Hello again everyone and welcome back to OnVallartaTime! What the heck? I can’t believe that it’s April already! Our time here in Vallarta is almost done for the season.
We have been having such a good time that we hardly noticed its passage. It’s time for us to start getting our heads around leaving, with all that it entails. We are mentally packing — what to take and what to leave? What do we have to do to prepare our apartment for being vacant until November? We are now eating out of the freezer; I’m going to make us some dynamite pork chops for dinner tonight!
I took a short walk this afternoon to get some essentials. My first stop was Farmacia Guadalajara, a large drug store chain in Mexico. There’s a local branch about four blocks from the house. Then I went by the frutería for potatoes and mushrooms to round out our dinner. Along the way, since it was past lunchtime, I stopped by a taco stand and got two — one of carne asada and the other of pollo adobado. Each of them came with two of the small corn tortillas, with a healthy pile of filling. Then you add toppings and salsa, yum! All this for 19 pesos (about a dollar). Man, it’s going to be hard to leave!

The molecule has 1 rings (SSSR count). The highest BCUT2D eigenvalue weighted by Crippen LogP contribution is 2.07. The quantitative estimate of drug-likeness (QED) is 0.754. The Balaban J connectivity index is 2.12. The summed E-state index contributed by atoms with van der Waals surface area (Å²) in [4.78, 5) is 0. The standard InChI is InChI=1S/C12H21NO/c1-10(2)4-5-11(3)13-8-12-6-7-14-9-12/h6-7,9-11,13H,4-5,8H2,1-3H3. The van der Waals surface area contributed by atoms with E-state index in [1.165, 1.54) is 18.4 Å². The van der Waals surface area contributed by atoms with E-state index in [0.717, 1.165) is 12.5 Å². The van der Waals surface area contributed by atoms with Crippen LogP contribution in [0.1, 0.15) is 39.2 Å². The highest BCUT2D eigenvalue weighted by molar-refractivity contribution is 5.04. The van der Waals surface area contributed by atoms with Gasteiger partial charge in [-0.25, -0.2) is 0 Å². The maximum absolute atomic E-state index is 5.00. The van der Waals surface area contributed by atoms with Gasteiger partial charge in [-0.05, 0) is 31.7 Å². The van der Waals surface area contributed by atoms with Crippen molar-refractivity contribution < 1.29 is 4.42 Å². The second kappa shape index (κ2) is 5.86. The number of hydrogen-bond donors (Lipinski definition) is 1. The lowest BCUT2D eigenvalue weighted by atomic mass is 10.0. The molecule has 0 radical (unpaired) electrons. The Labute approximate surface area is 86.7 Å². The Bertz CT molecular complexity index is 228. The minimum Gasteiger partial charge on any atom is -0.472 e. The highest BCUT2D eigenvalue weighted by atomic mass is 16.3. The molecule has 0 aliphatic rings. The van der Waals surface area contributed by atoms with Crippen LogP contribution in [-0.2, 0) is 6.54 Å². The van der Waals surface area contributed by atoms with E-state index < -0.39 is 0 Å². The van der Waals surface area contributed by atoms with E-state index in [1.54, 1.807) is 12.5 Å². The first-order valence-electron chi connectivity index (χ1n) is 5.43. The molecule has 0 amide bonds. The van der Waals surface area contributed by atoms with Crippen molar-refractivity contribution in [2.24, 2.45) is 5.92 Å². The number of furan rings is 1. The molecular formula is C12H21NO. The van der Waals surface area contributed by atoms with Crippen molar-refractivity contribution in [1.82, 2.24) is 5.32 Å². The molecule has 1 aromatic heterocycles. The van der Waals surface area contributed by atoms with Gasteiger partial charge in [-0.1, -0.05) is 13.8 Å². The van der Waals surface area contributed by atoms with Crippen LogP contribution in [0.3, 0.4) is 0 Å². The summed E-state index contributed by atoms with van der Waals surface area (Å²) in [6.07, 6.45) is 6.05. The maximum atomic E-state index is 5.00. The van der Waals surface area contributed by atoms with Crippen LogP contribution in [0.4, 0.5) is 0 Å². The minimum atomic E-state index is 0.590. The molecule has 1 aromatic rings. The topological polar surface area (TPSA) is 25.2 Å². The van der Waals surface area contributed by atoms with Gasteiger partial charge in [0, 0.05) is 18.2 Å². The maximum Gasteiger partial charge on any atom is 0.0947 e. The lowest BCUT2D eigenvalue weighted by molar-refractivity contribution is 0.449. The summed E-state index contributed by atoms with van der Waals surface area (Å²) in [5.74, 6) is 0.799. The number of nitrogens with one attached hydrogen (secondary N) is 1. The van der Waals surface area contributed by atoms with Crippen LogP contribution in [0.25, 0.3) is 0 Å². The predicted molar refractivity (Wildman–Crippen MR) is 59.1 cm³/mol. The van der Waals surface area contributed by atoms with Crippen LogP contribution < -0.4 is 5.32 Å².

High season is winding down here. All our visitors and many of our friends have already left. There’s more breathing room at the beach, and it’s easy to get into most restaurants without a reservation. I like it better; it’s less hectic and more relaxing.
Since the last edition of OnVallartaTime at the beginning of February, we have been very busy. My sister Laura and her husband Bob came for a couple of weeks, and for the first week they were accompanied by Laura’s son, my nephew Chris and his wife Angie. Our friend Eve came back for a return visit also. It was the highest of high season and many of our annual friends from all over were in town, so there were lots of get-togethers and dinners out. Meanwhile regular life went on, with trivia on Mondays, Los Strumbreros ukulele group on Tuesdays, and lots of beach time.